to three North Dakota owner-operators, two rare wild horse herds
have received a month's supply of free hay hauled to drought-stricken
central South Dakota, where the herds reside.
members Rick Slama and Kenny Gross, along with owner-operator Paul
Peterson, all of North Dakota, volunteered their trucks to haul
hay 600 miles from their home state to two wild horse ranches in
South Dakota. After an organized effort to find ranchers to donate
hay, Slama, Gross and Peterson picked up all the hay at different
ranches and organized it onto their three trucks.
Sussman, president of the International Society for the Protection
of Mustangs and Burros, the recipient of the good-will truckers'
hay, said, "We are overjoyed at the miracles that continue
to come our way here. We know fuel prices are up, and this makes
this response to our needs even more meaningful."
addition to their trucks and fuel, Gross and Peterson also donated
hay. The Grosses donated 40 large bales of alfalfa to the wild horse
project. Jerry Lykken, who drove Gross' truck, volunteered on his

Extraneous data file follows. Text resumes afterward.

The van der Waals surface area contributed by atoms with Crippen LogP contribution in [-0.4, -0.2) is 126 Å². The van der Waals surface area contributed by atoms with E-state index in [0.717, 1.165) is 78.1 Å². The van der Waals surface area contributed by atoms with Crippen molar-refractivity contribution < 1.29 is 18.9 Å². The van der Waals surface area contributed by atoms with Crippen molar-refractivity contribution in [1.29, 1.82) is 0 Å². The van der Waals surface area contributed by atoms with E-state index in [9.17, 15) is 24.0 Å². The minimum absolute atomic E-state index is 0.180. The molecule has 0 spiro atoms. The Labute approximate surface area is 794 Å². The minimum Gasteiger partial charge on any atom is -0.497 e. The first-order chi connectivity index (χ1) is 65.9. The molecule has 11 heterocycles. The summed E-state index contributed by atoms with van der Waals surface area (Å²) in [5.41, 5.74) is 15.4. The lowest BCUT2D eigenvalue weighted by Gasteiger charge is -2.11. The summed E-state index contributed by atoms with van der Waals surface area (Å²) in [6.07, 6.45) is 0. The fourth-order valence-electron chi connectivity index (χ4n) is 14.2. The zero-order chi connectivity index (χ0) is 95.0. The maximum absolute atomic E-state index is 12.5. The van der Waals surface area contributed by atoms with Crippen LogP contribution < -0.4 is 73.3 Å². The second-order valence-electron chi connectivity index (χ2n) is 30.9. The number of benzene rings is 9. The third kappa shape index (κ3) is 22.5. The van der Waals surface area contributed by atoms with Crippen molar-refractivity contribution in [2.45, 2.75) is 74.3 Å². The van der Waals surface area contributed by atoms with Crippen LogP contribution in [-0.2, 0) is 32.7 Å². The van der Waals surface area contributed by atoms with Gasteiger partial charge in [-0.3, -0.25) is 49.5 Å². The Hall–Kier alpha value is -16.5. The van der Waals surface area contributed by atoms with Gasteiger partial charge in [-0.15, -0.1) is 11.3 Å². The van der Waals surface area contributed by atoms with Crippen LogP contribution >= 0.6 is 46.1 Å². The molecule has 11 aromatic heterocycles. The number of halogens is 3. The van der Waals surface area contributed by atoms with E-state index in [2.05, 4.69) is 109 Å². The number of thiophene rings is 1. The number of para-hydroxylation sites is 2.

own time. The Petersons donated 10 large square bales of alfalfa,
the use of their truck and fuel.
miracle workers stayed long enough to enjoy a hot cup of coffee
and a tour of the wild horse facility," Sussman added. "They
are back on the road again, traveling the country."
and her organization began its conservation program in 1999 to save
two endangered, rare herds of wild horses in South Dakota.
drought hit South Dakota hard this past year, and they expect another
hard year," Sussman said. "Grazing is minimal if any at
and donors from all over the country have come to their rescue.
Sussman says they are still in need of trucks to haul hay from donation
sites across the United States. At presstime, hay is awaiting transit
to the ranch from Kentucky, Oklahoma and Wisconsin. The group expects
to be out of hay by April, well before the next cuttings of fresh
you can assist this group by hauling or organizing a hay drive,
please call Karen Sussman at (605) 964-6866.